Investigators at the University of Texas MD Anderson Cancer Center, Houston, have reported on a new approach to treating previously inoperable complex pancreatic adenocarcinoma that has significantly increased long-term survival for some patients. Pancreatic adenocarcinoma is one of the most devastating forms of pancreatic cancer with survival rates of only 5 percent at five years. Surgical removal of these tumors offers a chance for cure, but it is estimated that only about 20 percent of patients can undergo this treatment. The tumor in the pancreas often grows into adjacent vital blood vessels, and this is the most common reason a surgeon will consider pancreatic cancer to be inoperable and incurable. However, the MD Anderson investigators have achieved an important milestone in the surgical treatment of the disease in terms of improving prognosis for patients who meet the criteria for a newly developed protocol.
In a study published in the July issue of the Journal of the American College of Surgeons, the investigators reported on 88 patients who had been told their tumors were inoperable after an initial surgical attempt at removal, 66 of whom completed a multidisciplinary treatment regimen with successful tumor removal. This approach has been refined at MD Anderson over the last 20 years and involves a more accurate and collaborative interpretation of CT scans of the tumor between surgeons and radiologists; chemotherapy and radiation treatment of the tumor; and finally an advanced approach to surgical resection with planned removal and reconstruction of involved vital blood vessels near the tumor.
"We've been able to achieve survival numbers for these patients that are comparable to those receiving surgery for clearly operable tumors," reported lead study author Jason B. Fleming, MD, FACS. On average, patients in this study lived about 30 months after tumor removal, which is almost three times longer than the 11 months for patients who are never able to have their tumors surgically removed.
The study enrolled high-risk patients who had been originally diagnosed at outside institutions with operable, localized cancer. However, at their initial operations the intent to remove the tumor was aborted when the disease turned out to be more extensive than originally detected.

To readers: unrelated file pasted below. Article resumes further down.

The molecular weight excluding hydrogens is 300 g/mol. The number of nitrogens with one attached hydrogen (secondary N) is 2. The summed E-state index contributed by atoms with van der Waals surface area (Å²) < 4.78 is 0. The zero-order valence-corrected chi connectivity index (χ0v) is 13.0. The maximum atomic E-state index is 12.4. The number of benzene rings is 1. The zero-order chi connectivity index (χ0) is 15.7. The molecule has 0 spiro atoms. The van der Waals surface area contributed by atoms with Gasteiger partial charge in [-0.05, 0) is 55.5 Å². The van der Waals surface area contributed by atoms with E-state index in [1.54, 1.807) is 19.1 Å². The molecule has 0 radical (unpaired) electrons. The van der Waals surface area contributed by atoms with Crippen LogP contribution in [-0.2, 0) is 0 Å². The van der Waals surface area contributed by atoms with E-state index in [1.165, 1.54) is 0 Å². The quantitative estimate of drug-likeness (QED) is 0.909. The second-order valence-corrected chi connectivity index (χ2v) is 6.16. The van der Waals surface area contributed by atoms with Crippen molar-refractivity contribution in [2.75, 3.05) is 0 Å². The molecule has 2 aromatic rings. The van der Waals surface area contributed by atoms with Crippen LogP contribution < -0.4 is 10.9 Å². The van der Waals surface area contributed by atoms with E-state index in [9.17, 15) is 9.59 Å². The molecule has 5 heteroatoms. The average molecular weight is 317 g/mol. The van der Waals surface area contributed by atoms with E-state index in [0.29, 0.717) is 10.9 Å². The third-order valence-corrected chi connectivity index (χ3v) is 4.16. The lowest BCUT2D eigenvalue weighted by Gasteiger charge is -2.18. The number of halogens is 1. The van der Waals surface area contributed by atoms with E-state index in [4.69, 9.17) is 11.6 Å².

The study involved a cohort of patients referred to MD Anderson from 1990 to 2010, many of whom were ultimately able to undergo a successful operation to remove the tumors. While the results of small series and isolated cases in which this approach was used have been published, this is the largest study including only those patients who had a previous unsuccessful attempt to remove the tumor, according to Dr. Fleming.
The pancreas is located in the back of the abdomen, near vital arteries and veins that provide blood to the intestines and liver. If the tumor encroaches on these vessels, the operation to remove the tumor can also involve reconstructing these important blood vessels, raising the complexity of the procedure. Reconstructing these vessels in a way that restores appropriate blood flow is critical for the overall wellness and survivability of patients after the operation.
The investigators stratified each patient's risk for metastatic disease based on tumor involvement with local blood vessels, suspicious biopsy results and the nature of the tumor, and overall health status aside from pancreatic cancer. Patients who met these criteria underwent the protocol.
The key to screening patients for treatment and staging of their cancer is radiographic imaging, specifically in the interpretation of CT scans of the tumors before the operation, Dr. Fleming explained. "The interpretation needs to be performed in conjunction with the radiologist, but also with heavy involvement by the surgeon," he said. "The goal should be to give the surgeon a clear idea of tumor location and vessel involvement before beginning the operation," he said.
The MD Anderson protocol also uses a scoring system along with structured documentation for the radiologist to more accurately assess the extent of tumor-vessel involvement, according to Dr. Fleming. "With good imaging and good interpretation you have a high likelihood of being able to predict involvement of the vessels before surgical treatment, not after," he said. About 46 percent of the patients in this study required some type of vascular resection, according to Dr. Fleming.
Of the 88 patients enrolled in the study, 50 of them came from academic centers, 25 from community hospitals, and 13 from international centers. However, hospital type and surgeon skill are not necessarily indicators of the setting in which this protocol can be used, Dr. Fleming said. Removing the pancreatic tumor and then sparing the veins and arteries requires not only a high level of technical surgical skill but also a focused team of medical specialists collaborating on complex pancreatic cancer, Dr. Fleming said.
The MD Anderson study underscores the need for patients with inoperable pancreatic adenocarcinoma to seek out a second opinion, Dr. Fleming said. "I would say to these patients and loved ones that it is important to advocate for yourself and your family, to seek out opinions, and not necessarily go with the first thing you hear as the answer," Dr. Fleming said. "This study is an example of patients who have benefited by persisting. 'Hope exists' is the message we want these patients to hear," he concluded.